The term specifically applies to types of businesses (industries) that are generally scams or fraudulent. It can also apply to an industry that relies on a business model that, in BBB’s experience, exhibits consistent or inherent problems or trade practice concerns.
Industries that fall into the category of Illegal/Scam are:
Businesses that charge advance fees for non-existent loans.
Online casinos that provide for winning/losing real money.
– Chain letters, including those with an "opportunity" that requires money be sent to others in the chain.
– Job listing and advisory services that charge an advance fee for referral to positions that don't exist or they are not authorized to promote.
– Telemarketers that sell office supplies using deceptive techniques.
Online pharmacies selling unapproved drugs and/or invalid subscriptions.
– Itinerant workers providing poor or no service.
– Investment schemes relying almost entirely on contributions from future investors to pay current investors.
– "Business" opportunities that focus primarily on monetary payments and recruitment of new payees rather than sale of a product or service.
Fraudulent prize promotions.
– Fraudulent offers to recoup money for previously scammed consumers.
– Sweepstakes that require advance payment to claim non-existent cash prize winnings.
– Work-at-home businesses that require initial advance fee and misrepresent earnings and/or nature of work.
Industries that fall into the category of "Inherent Problems" include:
– Businesses offering to repair/improve consumer credit history.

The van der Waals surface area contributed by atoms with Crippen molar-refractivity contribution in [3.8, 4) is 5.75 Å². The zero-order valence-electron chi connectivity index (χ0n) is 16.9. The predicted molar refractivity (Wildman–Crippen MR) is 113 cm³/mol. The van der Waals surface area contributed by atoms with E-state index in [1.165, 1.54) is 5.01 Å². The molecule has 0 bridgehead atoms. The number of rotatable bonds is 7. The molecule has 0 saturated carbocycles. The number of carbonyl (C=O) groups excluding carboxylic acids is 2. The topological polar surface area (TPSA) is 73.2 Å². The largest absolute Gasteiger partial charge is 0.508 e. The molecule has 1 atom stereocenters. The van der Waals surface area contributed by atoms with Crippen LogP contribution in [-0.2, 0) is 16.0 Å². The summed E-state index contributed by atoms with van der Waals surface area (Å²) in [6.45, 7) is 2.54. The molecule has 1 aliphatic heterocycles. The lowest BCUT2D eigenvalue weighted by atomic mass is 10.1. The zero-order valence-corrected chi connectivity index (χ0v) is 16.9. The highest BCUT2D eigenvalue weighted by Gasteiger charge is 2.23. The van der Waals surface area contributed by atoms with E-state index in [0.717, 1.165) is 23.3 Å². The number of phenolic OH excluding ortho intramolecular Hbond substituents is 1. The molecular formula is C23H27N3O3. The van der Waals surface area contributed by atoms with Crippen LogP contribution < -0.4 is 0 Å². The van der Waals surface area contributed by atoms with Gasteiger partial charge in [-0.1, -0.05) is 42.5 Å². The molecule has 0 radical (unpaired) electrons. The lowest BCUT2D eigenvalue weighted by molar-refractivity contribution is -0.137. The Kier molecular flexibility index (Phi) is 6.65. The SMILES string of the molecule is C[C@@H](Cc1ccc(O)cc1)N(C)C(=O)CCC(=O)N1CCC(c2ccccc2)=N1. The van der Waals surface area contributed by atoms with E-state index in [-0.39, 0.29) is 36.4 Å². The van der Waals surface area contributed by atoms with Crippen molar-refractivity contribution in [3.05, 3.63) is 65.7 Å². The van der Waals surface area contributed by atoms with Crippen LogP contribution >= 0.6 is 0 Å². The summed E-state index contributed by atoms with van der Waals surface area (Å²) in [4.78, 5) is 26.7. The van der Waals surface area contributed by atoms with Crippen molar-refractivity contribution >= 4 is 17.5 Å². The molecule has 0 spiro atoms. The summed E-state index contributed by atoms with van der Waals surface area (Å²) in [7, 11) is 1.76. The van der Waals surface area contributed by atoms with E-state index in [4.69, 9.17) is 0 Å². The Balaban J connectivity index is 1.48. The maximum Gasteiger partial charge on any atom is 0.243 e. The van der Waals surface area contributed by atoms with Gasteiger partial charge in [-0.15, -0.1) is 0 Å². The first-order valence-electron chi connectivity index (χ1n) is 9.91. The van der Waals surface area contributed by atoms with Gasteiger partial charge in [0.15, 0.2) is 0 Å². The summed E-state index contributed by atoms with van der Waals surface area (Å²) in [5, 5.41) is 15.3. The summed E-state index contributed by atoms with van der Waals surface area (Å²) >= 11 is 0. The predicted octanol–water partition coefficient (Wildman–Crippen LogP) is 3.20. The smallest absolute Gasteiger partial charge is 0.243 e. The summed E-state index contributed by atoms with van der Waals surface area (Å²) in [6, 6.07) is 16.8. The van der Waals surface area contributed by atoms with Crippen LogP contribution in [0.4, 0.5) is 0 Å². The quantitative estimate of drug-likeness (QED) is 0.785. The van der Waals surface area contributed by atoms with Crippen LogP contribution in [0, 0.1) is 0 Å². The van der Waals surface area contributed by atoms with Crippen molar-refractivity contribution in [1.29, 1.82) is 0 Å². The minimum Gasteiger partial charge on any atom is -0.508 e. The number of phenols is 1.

– Businesses using a model that has consumers start by not paying creditors for a period of time prior to negotiation with creditors.
Businesses that charge a fee for publicly available information about government auctions and jobs.
Businesses that engage in questionable advertising and charge a fee for resource lists for grants/scholarship/aid.
– Door-to-door and/or short-term businesses that engage in questionable advertising and sales practices in the sale of bulk meat.
– Businesses providing short term loans at extremely high interest rates.
– Businesses promising unrealistic results for building wealth with purchase of books, DVDs, etc.
A BBB committee determines which industries fall into categories of scams or having inherent problems. The list of industries is regularly reviewed and subject to change as determined by the committee.
No. BBB takes into account the size of a business, such as the number of customers, when evaluating the volume of complaints.
How long a company has been in business is one of the first things consumers consider when researching a company to hire. They want to have a degree of confidence that the business has experience and a track record, so our formula factors this key consideration in.
No. While BBB Accredited Businesses do receive additional points, other factors contribute to a company rating and non-accredited businesses can also have favorable ratings.
Grades represent BBB’s degree of confidence that the business is operating in a trustworthy manner and will make a good faith effort to resolve any customer concerns – and accreditation raises that level of confidence. To be accredited, a business has been thoroughly reviewed by BBB, meets the organization’s high standards for integrity and reliability when dealing with consumers, signs an agreement with BBB to continue to abide by these standards and supports BBB's efforts to educate and protect the public. In addition, under this agreement, the business must work with BBB to resolve complaints in a timely manner that is equitable for the consumer.
Like most standards-based organizations that provide accreditation, we charge a business for the time and costs associated with reviewing and monitoring their organization. As a result, we are able to provide many important and valuable services to all consumers free of charge, such as BBB Reliability Reports
The more information we can provide the public, the better informed they are to make a good choice when hiring or doing business with a company. Therefore, when we have sufficient information to evaluate a business based on our 16 factors, we will provide a report and subsequent letter grade.